For me, the topic of this post dates back to the early days of the summer when I merrily hung the flag of the United Kingdom (the Union Flag), and the English flag (the St. Georges Cross), out in the moments before the England-Germany game of the 2010 World Cup. Thirty-two minutes and two German goals later I was sprinting back out to take them down. In all seriousness, I did leave the flags up for the remainder of the England-Germany game in support of our boys. In fact the flags flew proudly for a while after the game until my St. George’s Cross met a tragic end when one of my cows decided it looked particularly tasty and snacked on part of it. Please note that I did not fly the flags during the U.S.-England game!
So, what is the purpose of this post, you may ask? During the time that my flags were flying I was frequently greeted with some common inaccuracies surrounding the UK and English flags. I was asked why I had a Swiss flag flying at the end of the drive, and my Union flag was frequently referred to as the Union Jack. I thought that I could use this as an opportunity to delve into a little history and clarify these issues.
The Union Flag is the national flag of the United Kingdom of Great Britain and Northern Ireland (commonly referred to as the UK), which is the collective name of England, Wales, Scotland, and Northern Ireland.
The Union Flag is comprised of the heraldic crosses of the Patron Saints of England, Scotland and Ireland combined together as a symbol of unity under one Sovereign. It dates back to 1606 when the flags of England and Scotland were first combined under James I of England. After the ‘Commonwealth’ period in the mid-late 1600s the Union Flag was revived and received a more ‘official status’ in 1706 under Article 1 of the Union with Scotland Act, which provided:
… the two Kingdoms of England and Scotland shall for ever after be united into one Kingdom by the name of Great Britain the Ensigns Armorial be such as Her Majesty shall appoint and the Crosses of St. George and St. Andrew be conjoyned in such manner as Her Majesty shall think fit and used in all Flags Banners Standards and Ensigns both at Sea and Land.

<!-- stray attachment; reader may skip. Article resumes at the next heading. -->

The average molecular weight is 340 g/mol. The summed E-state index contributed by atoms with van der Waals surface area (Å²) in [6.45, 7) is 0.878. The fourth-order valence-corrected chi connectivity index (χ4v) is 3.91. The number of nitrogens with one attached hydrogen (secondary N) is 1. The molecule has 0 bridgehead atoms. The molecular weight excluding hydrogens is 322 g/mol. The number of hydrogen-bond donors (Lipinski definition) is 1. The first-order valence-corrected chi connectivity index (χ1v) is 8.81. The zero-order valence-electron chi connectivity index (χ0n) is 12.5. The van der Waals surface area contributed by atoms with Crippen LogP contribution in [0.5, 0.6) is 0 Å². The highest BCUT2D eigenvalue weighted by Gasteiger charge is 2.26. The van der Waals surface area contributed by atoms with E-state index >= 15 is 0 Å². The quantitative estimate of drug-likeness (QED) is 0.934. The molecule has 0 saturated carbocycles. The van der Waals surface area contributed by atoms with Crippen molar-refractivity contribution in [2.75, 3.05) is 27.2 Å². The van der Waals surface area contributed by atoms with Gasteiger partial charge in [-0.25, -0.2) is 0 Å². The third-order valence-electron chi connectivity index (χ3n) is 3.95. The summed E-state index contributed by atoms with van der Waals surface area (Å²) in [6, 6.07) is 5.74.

The Union Flag in its current form has been flown since 1801 after the Union of Great Britain (England, Wales, and Scotland) with Ireland. The St. Patrick’s cross, included to represent Ireland, remains part of the flag even though only Northern Ireland has been part of the UK since 1921.
The Welsh flag (a rather impressive looking red dragon ) was not incorporated into the Union flag as at the time the first Union flag was created in 1606, Wales had already been united with England.
The Union Flag is commonly referred to as the Union Jack, a term that is technically incorrect, but frequently used, even on UK government websites. There are several theories as to the origin of the term Union Jack, with the most common being that it came from the use of the flag on board the jack-staff of naval vessels. I was always told that the flag should only be referred to as the Union Jack when flown on board such a ship and as the Union Flag at all other times, but the frequent use of the term on the UK government pages makes me think that this technicality may no longer be as formally observed as it perhaps once was.
Titles relating to this topic may be found in the Library of Congress’ online catalog. “Flags” as a subject keyword yields more than 700 hits. Typing in “Flags–Great Britain” or “Flags–Great Britain–History” narrows the search. The legally minded might try “Flags–Law and legislation,” and the very thorough could go for a general keyword search under “Vexillology.”